“A Reanalysis of the Relationship between Indirect Rule, Ethnic Inclusion, and Decolonization”, Accepted at The Journal of Politics.

Abstract: Did indirect rule during the colonial era cause greater ethnic inclusion in the post- independence era? This article replicates a recent study that exploits exogenous variation in British and French colonial rule. Wucherpfennig, Hunziker, and Cederman argue that British and French colonies experienced different levels of post-independence ethnic inclusion, and this was due to the metropolitan blueprints of direct and indi- rect rule. I replicate this study by using a more granular measure of indirect rule– substituting a binary indicator with a continuous variable–and show that the first stage results do not hold and produce opposite effects. I find that ethnic groups that are farther from the coast in British colonies that were ruled more indirectly are less likely to experience ethnic inclusion than in directly rule colonies. I suggest that the differences in ethnic inclusion between the British and French empires can be attributed to policies during the process of decolonization.

“How are Immigration and Terrorism Related? An Analysis of Right and Left Wing Terrorism in Western Europe, 1980-2004”, Journal of Global Security Studies, Forthcoming.

Abstract: This paper argues that, for Western European countries from 1980-2004, an increase in migration is positively related to an increase in terrorism. I find that, for nearly all Western European countries, migration is positively related to terrorism, but only for a specific type: right wing terrorism. Immigration has no effect on left wing terrorism and non-right wing terrorism. I also conduct analyses for the effect of incoming refugees on terrorism, and find similar results. I argue that these population flows increase terrorism in part because it aggravates the grievances of those on the radical right. To provide empirical support for this mechanism, I conduct an subnational analysis on right wing terrorism in Germany. For German states, the percentage of foreign-born immigrants is a bigger predictor of anti-immigrant violence than economic variables such as employment or trade levels. I also show that the flow of immigrants from outside of Europe is positively related with right wing terror, while no relationship exists for intra-European migration. This serves to qualify the study of terrorism as a strategic choice by showing that increased antipathy toward an out-group, rather than the changing strategic environment, helps explain variation in levels of terrorism, at least among liberal democracies.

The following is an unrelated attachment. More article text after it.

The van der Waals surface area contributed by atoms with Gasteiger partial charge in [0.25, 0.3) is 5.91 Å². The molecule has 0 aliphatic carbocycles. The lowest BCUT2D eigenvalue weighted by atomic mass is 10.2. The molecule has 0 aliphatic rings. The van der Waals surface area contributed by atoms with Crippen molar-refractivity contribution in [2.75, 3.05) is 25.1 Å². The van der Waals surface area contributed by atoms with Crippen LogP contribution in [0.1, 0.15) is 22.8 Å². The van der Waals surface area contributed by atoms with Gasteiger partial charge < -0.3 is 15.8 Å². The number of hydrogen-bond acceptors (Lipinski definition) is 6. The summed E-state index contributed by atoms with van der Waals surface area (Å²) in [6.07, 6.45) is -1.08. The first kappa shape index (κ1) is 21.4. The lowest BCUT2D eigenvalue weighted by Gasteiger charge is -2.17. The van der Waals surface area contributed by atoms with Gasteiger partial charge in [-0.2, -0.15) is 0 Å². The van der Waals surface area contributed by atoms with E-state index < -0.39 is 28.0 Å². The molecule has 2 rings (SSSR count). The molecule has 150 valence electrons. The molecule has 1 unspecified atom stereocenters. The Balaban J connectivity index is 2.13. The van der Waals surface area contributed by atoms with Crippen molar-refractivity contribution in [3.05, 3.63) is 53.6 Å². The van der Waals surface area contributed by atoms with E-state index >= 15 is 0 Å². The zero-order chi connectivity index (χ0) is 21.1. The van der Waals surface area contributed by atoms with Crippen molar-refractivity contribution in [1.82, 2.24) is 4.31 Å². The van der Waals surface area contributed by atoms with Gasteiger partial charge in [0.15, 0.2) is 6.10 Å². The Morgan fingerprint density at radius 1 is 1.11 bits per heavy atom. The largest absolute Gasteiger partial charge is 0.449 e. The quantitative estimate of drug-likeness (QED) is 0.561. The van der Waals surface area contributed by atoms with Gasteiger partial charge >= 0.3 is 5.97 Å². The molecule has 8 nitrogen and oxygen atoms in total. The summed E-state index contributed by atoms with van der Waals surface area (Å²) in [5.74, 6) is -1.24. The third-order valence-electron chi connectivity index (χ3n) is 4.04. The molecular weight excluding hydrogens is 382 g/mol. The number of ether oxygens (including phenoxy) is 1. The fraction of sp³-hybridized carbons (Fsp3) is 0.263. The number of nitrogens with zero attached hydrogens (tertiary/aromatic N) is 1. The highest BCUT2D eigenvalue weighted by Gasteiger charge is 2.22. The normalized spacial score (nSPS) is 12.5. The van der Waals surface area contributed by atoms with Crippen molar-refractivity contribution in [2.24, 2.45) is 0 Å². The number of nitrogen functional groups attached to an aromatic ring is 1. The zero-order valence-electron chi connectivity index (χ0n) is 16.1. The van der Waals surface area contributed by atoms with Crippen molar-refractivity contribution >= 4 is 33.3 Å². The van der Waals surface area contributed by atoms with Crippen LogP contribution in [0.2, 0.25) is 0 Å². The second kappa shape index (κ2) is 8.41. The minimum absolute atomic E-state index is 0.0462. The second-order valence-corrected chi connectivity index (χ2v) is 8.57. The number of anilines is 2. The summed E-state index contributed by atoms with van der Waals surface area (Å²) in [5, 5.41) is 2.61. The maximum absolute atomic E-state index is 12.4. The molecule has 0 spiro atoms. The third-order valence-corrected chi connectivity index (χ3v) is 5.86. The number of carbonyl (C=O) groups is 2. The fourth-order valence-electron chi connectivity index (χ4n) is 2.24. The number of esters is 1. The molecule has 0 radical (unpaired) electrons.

“Couscous Mussolini: US perceptions of Gamal Abdel Nasser, the 1958 intervention in Lebanon and the origins of the US-Israeli special relationship”, Cold War History, Volume 11, Issue 3, 2011.

Abstract: This article argues that the US print media influenced US foreign policy by crafting a powerful narrative of Gamal Abdel Nasser that characterised Nasser as an expansionistic dictator by comparing him to Hitler and Mussolini. This narrative gained currency when the US public became anxious over Israel's security after the Czech arms deal of 1955. The narrative influenced US policy by strengthening the cultural relationship between Israel and the US by describing Nasser in similar terms, and also by influencing Eisenhower's and Dulles' perceptions of the Middle East immediately prior to the US deployment of troops to Lebanon in 1958.

Working Papers

How do International Borders affect Civil Conflict? Evidence from the End of Mandate Palestine

Abstract: This paper argues that international borders can constrain violence in secessionist conflicts. As a signal of their legitimacy to the international community, secessionist rebels have an incentive to restrain from violating international borders. However, rebels' need for security pressures them to increase their territorial control. Rebels will limit violence within a border area when trying to achieve international recognition, and abandon that aim once recognition is achieved. I test this theory in the context of the 1948 war in Mandate Palestine. I argue that the 1947 UN Partition line between Arab and Jewish territory constituted a natural experiment, and use a regression discontinuity design on original historical data on over 1,000 Palestinian villages to see how the UN border affected the manner and form of violence that occurred during the war. This is a particularly hard test for the theory as the UN Partition plan was never implemented and remained lines on a map. I find that villages in areas that the UN assigned to the future Israeli state as part of the 1947 Partition Plan were conquered by the Israelis earlier and experienced higher levels of violence against civilians.